Learning has evolved to a point where augmented reality (AR) is a possibility. It’s evolved to a point where the environment adapts to learners’ needs and as I like to say it the learning process is as interactive and as immersive as ever.

What is augmented learning?

Augmented learning, by principle, works by providing learners with a whole new dimension of content delivery. Put it this way: I place my phone in front of a science exhibit and my phone’s screen displays all data relevant to the exhibit. The learning content normally found in textbooks becomes alive and interactive. AR superimposes information on the learner’s visual and/or auditory perspective and incorporates text, video, 3D and even 4D graphics, and lots of other interactive information. In essence AR amplifies the user’s senses and unlocks yet another layer of digital information all with the power of mobile devices. The Microsoft HoloLens and Google Glass, for example, are both wearable AR devices which work by projecting a set of images, video and sound output while the user wears a device on his/her head. The goal of augmented learning is to enhance learner experience and provide rich and diversely customizable learning activities.

Until recently, augmented learning was pretty much for entertainment and gaming purposes and not so much for learning. Nowadays the physical and contextual nature of AR makes it a great fit for learning and it virtually takes the students into another dimension. It’s totally different from merely reading experiential blogs or watching videos. AR learning can also be used in applications such as motion tracking, giving learners the ability to virtually touch and handle holograms as with the case of Microsoft HoloLens. Such virtual manipulation allows learners to operate various kinds of real-life objects such as heavy machinery, perform surgeries, and many more.

How does AR work in the classroom?

Students can create projects and homework which incorporate photos with dialog overlays and background music. Here is a possible scenario in augmented classroom learning:

Location-enhanced learning – teachers can construct assessments which require location-based answers. Students can use their smartphones’ GPS and/or compass to trigger course-related information when they are in close proximity to the location.

The Aurasma App is a good AR app which lets users create interactive Word Walls, label diagrams, and create an interactive journal with videos that play in real-time. Using the app, student can create interactive learning content using their mobile devices and share it to anyone. That app is widely used by schools everywhere and is a great start to augmented learning in class. In contrast with an old-school learning design such as rote learning or classical conditioning, augmented learning helps learners deeply understand information and solve issues by presenting data on-demand. When used in conjunction with the concept of BYOD and mobile learning, AR learning suddenly becomes exciting, fun and creates an enriching experience for students. Studies also prove that visual stimuli especially when showed in short bursts of information, can be effective even if the learner is unaware of it.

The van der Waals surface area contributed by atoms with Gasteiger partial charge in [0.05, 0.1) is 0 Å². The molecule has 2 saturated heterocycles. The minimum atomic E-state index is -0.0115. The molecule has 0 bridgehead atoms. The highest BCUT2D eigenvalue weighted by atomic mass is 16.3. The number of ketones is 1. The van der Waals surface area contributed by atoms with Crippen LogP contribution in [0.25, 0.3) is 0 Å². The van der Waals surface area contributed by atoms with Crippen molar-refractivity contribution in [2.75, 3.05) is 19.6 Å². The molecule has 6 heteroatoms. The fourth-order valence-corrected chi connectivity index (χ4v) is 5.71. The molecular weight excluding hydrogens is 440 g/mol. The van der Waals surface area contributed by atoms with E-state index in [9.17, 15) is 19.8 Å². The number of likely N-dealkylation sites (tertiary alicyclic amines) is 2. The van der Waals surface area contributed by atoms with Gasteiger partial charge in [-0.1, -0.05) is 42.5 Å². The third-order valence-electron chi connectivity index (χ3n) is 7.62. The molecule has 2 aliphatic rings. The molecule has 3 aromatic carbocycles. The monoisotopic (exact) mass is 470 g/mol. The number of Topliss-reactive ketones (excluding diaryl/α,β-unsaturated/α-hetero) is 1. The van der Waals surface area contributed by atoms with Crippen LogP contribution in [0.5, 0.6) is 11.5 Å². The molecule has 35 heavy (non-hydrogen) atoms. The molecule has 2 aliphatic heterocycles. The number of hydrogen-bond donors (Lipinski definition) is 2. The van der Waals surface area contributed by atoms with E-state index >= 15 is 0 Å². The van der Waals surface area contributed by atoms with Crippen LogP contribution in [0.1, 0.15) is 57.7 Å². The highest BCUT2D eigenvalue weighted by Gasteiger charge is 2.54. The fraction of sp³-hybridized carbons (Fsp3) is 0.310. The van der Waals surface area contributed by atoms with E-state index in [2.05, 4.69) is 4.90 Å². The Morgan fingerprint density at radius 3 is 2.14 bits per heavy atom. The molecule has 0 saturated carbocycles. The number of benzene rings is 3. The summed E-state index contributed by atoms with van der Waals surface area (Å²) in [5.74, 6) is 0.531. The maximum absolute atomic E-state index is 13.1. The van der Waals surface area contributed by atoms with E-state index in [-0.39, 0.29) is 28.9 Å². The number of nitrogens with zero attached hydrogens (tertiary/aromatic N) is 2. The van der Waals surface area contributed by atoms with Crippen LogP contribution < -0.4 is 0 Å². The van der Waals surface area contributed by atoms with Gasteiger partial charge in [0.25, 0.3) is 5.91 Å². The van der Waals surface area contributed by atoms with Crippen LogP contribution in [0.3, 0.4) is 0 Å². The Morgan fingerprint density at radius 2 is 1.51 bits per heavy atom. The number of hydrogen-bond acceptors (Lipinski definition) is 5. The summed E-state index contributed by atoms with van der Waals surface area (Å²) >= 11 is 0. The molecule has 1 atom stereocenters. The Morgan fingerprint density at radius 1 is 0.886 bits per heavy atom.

Both Google Glass and Microsoft HoloLens can be used in the classroom. HoloLens blends the digital and real world and geography teachers for example will finally have the chance to take students to a virtual field trip and show them what glaciers, tundra or taigas actually look like. Google Glass, meanwhile, can be used to create first-person video guides for an immersive learning involvement. Interactive problem solving games in the class will soon become the norm. Class courses will also be personalized by the teacher to meet individual student requirements. The list is endless.

Verdict

Soon, everyone will be crazy about wearable tech everywhere including classrooms. And while the idea is still in development, it won’t be soon enough until we see AR devices everywhere. Learning is constantly evolving and educators should strive towards integrated augmented technology in the class. What do you think? Share your thoughts in the feedback section below.

Author: Enzo Froilan

Enzo is a marketing consultant by profession and a passionate e-learning blogger. He’s also a Microsoft Education Ambassador and an advocate for education, so his articles discuss e-learning not just from the insights of a student but also a from a teacher’s perspective, by leveraging his experience to deliver helpful posts.